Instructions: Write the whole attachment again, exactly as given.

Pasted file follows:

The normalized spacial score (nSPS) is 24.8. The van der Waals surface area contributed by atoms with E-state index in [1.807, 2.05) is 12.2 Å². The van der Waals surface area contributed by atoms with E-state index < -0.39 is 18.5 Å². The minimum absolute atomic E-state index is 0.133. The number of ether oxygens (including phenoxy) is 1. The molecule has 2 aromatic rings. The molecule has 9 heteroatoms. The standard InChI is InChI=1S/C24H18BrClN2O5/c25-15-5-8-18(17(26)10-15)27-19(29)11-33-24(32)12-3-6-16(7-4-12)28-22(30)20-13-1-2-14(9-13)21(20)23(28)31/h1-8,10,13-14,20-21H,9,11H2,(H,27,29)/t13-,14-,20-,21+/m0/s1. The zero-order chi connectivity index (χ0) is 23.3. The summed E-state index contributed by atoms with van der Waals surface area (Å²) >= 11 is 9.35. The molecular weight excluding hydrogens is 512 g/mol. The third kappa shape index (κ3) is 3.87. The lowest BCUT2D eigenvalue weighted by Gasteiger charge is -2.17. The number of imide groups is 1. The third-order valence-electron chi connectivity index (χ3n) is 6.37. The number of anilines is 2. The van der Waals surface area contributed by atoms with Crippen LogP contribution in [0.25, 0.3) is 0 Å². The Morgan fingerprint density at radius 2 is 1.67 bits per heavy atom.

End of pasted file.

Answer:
The normalized spacial score (nSPS) is 24.8. The van der Waals surface area contributed by atoms with E-state index in [1.807, 2.05) is 12.2 Å². The van der Waals surface area contributed by atoms with E-state index < -0.39 is 18.5 Å². The minimum absolute atomic E-state index is 0.133. The number of ether oxygens (including phenoxy) is 1. The molecule has 2 aromatic rings. The molecule has 9 heteroatoms. The standard InChI is InChI=1S/C24H18BrClN2O5/c25-15-5-8-18(17(26)10-15)27-19(29)11-33-24(32)12-3-6-16(7-4-12)28-22(30)20-13-1-2-14(9-13)21(20)23(28)31/h1-8,10,13-14,20-21H,9,11H2,(H,27,29)/t13-,14-,20-,21+/m0/s1. The zero-order chi connectivity index (χ0) is 23.3. The summed E-state index contributed by atoms with van der Waals surface area (Å²) >= 11 is 9.35. The molecular weight excluding hydrogens is 512 g/mol. The third kappa shape index (κ3) is 3.87. The lowest BCUT2D eigenvalue weighted by Gasteiger charge is -2.17. The number of imide groups is 1. The third-order valence-electron chi connectivity index (χ3n) is 6.37. The number of anilines is 2. The van der Waals surface area contributed by atoms with Crippen LogP contribution in [0.25, 0.3) is 0 Å². The Morgan fingerprint density at radius 2 is 1.67 bits per heavy atom.